Where Can We Go Outside Croatia, and Who Can Enter? Bozinovic Explains New Border Rules

Daniela Rogulj

May 10, 2020 – Interior Minister Davor Bozinovic announced during Saturday’s National Civil Protection Headquarters press conference that there had been a change in the temporary ban on border crossings in Croatia.

Index.hr reports that Croatian citizens are allowed to enter Croatia and go abroad, while foreign citizens will be able to enter Croatia for business reasons and other economic interests, as well as foreign citizens who are traveling for urgent personal reasons.

“As for Croatian citizens who reside here or in other countries, they will be able to enter Croatia for personal reasons,” he said. After entering Croatia, self-isolation will no longer be a mandatory measure.

But while it is now possible to leave Croatia, the question remains – where can Croatians go? Some countries, including those neighboring Croatia, still have closed borders.

The new decision, Minister Davor Bozinovic confirmed, is applied as of Sunday morning.

Index.hr asked Minister Bozinovic where Croatian citizens can go now that the Croatian borders are open and whether they can travel to Ljubljana, for example.

“Where Croatian citizens can go depends on the countries that are ready to receive them. As for Slovenia, I’m not sure, but we will have discussions with the Slovenes on several levels next week. I will sit down with my colleague, the Slovenian interior minister. Preparations are underway, epidemiologists still have to sit down and we will talk about how to help each other,” said Bozinovic.

As can be concluded from what the neighboring countries have announced, Slovenia can be entered at larger border crossings that remain open, but a seven-day self-isolation is mandatory, after which a coronavirus test is prescribed, except for those in transit through that country. Hungary cannot be entered, except for those who have land 40 kilometers from the border or work on the other side of the border. Persons who are not citizens of BiH can only exceptionally enter that country, and those who stay are required to undergo 14-day self-isolation. Entry into Serbia from Croatia has not been possible so far, and now a PCR test is required, not older than 72 hours, otherwise, a 14-day quarantine is mandatory. Austria can only be entered with a certificate proving that the person is negative for the coronavirus, which cannot be older than four days, but transit through the country is possible without stopping.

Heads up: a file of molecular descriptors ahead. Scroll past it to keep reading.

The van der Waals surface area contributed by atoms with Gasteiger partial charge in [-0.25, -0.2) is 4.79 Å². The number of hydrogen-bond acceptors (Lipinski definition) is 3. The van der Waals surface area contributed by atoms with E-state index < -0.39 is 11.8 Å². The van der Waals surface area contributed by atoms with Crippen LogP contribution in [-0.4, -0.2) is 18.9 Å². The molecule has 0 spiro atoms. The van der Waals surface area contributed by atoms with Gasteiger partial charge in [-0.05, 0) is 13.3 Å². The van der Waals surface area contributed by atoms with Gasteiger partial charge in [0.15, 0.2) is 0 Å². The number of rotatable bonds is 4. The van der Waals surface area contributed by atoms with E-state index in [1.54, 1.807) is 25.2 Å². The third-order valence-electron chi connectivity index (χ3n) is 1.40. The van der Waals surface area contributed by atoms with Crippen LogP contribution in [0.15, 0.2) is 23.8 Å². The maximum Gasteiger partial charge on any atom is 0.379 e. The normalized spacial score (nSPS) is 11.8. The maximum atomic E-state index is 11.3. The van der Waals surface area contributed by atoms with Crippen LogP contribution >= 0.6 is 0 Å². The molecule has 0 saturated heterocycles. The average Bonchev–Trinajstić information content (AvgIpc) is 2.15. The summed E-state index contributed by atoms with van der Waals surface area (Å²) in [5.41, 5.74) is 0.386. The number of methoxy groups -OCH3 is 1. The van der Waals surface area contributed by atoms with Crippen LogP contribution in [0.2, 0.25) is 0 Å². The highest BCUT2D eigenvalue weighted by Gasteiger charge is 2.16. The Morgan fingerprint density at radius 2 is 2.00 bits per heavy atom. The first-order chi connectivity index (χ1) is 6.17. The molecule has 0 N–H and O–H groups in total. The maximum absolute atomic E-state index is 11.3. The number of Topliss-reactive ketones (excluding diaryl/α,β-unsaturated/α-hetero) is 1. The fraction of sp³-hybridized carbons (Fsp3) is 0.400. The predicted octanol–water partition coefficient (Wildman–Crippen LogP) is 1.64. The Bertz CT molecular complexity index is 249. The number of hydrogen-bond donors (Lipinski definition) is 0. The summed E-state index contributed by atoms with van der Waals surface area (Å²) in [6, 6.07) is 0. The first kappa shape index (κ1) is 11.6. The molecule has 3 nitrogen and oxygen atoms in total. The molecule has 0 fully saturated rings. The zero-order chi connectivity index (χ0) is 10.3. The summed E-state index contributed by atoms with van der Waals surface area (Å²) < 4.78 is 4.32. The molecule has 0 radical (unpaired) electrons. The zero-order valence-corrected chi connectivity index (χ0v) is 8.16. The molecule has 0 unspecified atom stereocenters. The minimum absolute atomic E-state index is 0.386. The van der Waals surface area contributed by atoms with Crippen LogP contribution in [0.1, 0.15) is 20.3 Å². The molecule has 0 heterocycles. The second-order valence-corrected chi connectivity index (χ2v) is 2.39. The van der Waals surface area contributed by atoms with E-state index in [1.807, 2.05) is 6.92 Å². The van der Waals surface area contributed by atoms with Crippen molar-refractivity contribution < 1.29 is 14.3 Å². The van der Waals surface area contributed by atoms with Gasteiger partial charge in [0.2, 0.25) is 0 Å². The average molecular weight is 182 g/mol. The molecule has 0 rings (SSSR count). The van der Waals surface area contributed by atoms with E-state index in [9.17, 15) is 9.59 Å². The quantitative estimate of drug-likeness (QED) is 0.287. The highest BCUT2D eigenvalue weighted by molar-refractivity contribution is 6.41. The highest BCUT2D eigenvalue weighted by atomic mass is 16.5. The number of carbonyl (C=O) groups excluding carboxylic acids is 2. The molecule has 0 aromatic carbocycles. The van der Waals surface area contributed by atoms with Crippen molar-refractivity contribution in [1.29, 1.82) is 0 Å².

A significant number of EU countries allow citizens from the other Member States to enter, but rules of residence in those countries, such as self-isolation provisions, should be observed, while travelers from outside the EU are generally barred from entering. However, coming to these countries could be challenging for Croats, given the restrictions in neighboring countries and the fact that they can currently only fly from Zagreb to Germany.

The question also arises as to who can now enter Croatia.

“At this moment, the most important thing is that we have enabled those who either have business reasons to come to Croatia. Of course, our goal here is the economy. Croatian citizens can enter, foreign citizens can enter when they have economic or other justified reasons. If someone will pay for a stay in a hotel, there is a possibility that we will let them go. For business reasons, citizens from outside the EU can also enter. We are moving towards liberalization, we have mechanisms, but we have also learned something and we can react as in the case of Brac,” said Bozinovic and confirmed for Index that the ban on movement between different places on the island is applied on Brac.

As for the agreement on freedom of movement within the EU, without self-isolation measures or other restrictions, Bozinovic says that he expects that the negotiations of all 27 members will be slower and that bilateral agreements will be reached.

Index also asked if Bozinovic was thinking of implementing a ‘travel bubble’ like the first one established in the EU by Lithuania, Latvia, and Estonia.

“That would be some kind of intention, but it depends on the overall epidemiological situation. We are preparing for it to get better and we hope it will get better. It is a little more complicated for us compared to the Baltics. We are using every opportunity for normalization,” Interior Minister Davor Bozinovic told Index.

In the end, he confirmed that a decision would be made on Sunday about eliminating e-passes, except for Brac, where, according to the decision, the restriction of movement will last for 14 days.

Follow our live updates on the coronavirus crisis in Croatia 



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